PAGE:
Try to make a list of questions before entering for your appointment, so you don’t leave feeling like something important got left out. You can’t always be prepared with questions about specific conditions, but here are a few key areas you can prepare:

Side Effects: If your doctor wants to prescribe a medication to you, ask about potential side effects and how they may impact your day-to-day activities. For example:

  • What the are most commonly-reported side effects?
  • Is there a lower dose that I can take to avoid the side effects?
  • Is there an alternative medication?

Alternative Routes: If you want to avoid prescription medications and surgery at all (or almost all) costs, be sure to speak with your doctor about alternative routes such as a natural treatment options, exercise, and dietary solutions. For example:

  • Is medication / surgery absolutely necessary?
  • Is there a different method of treatment that is equally as effective?

Cost of Treatment: With the best of intentions, doctors may prescribe a medication that is ideal for your condition, but not for your wallet. Be sure to talk with your doctor about generic options for medications as they are more cost-effective.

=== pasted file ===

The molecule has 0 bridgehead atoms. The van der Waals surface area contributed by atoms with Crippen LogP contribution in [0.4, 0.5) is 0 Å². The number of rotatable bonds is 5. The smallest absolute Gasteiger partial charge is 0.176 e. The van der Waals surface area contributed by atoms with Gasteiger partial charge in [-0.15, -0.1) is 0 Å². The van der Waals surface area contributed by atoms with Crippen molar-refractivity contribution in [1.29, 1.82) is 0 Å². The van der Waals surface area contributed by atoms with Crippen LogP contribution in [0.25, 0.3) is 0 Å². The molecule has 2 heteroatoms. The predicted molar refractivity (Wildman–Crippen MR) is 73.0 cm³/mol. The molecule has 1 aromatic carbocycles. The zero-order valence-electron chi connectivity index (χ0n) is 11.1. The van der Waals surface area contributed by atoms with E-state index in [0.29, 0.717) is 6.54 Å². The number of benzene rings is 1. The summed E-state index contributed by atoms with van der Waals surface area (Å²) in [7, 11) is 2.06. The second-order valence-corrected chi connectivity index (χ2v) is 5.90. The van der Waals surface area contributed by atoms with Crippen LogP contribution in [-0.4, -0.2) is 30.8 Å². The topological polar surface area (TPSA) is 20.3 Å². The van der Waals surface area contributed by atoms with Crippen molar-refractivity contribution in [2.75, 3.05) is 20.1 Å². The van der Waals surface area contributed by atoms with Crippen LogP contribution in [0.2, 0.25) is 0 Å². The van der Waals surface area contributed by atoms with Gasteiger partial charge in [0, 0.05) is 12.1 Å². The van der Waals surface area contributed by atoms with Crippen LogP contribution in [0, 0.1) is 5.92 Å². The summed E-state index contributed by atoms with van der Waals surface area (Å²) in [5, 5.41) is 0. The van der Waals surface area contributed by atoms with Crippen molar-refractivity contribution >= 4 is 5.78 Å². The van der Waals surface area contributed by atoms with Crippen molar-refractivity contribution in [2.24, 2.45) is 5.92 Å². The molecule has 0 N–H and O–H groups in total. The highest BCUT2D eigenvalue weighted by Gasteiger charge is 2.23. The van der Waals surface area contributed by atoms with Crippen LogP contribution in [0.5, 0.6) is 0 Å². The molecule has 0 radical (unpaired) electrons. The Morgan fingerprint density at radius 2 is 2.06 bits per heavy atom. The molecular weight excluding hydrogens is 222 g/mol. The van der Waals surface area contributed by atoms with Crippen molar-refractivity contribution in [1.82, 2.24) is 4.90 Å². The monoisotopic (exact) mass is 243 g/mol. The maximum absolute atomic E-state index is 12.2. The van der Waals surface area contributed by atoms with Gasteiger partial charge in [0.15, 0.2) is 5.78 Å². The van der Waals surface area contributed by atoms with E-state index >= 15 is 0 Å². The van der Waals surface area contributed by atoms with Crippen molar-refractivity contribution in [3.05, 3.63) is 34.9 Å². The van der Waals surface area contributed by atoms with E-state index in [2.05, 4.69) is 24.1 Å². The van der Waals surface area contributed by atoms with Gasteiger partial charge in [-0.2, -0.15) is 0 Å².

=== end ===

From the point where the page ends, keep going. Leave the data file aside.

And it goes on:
• I cannot afford the brand name of this medication; is there a generic brand you can prescribe me?
  • Do you have any samples that I can take home to use? This would help with the cost.

Take Notes

According to the National Institutes of Health, one of the best things that you can do during a doctor’s visit is to take notes.

This can ensure you retain the doctor’s instructions, and it may also help to jar your memory if you have additional questions. Having detailed notes also acts as a form of accountability for you and your doctor. If you aren’t sure of something the doctor said, you can always refer back to your notes.

Be Understanding

Just as your doctor must be understanding of you and your condition, you should try to be understanding of them as well. Your doctor is supposed to be there for you, but keep in mind that he or she is only human. They may have spoken with dozens of patients before you, and they may be going through a difficult time in their own lives.

It’s easy to become angry and react accordingly, especially if you feel that your doctor isn’t giving you the level of care you need. Staying calm and collected and asking your doctor to speak to you with respect and address your concerns can help to diffuse a situation without any arguments.

For Doctors

A study published in Academic Medicine highlighted how important it is for doctors to be able to effectively get all of the information they need from their patients in order to make a proper diagnosis through good communication and interpersonal skills. Here are some key tips for doctors to help improve the relationship and quality of communication with their patients.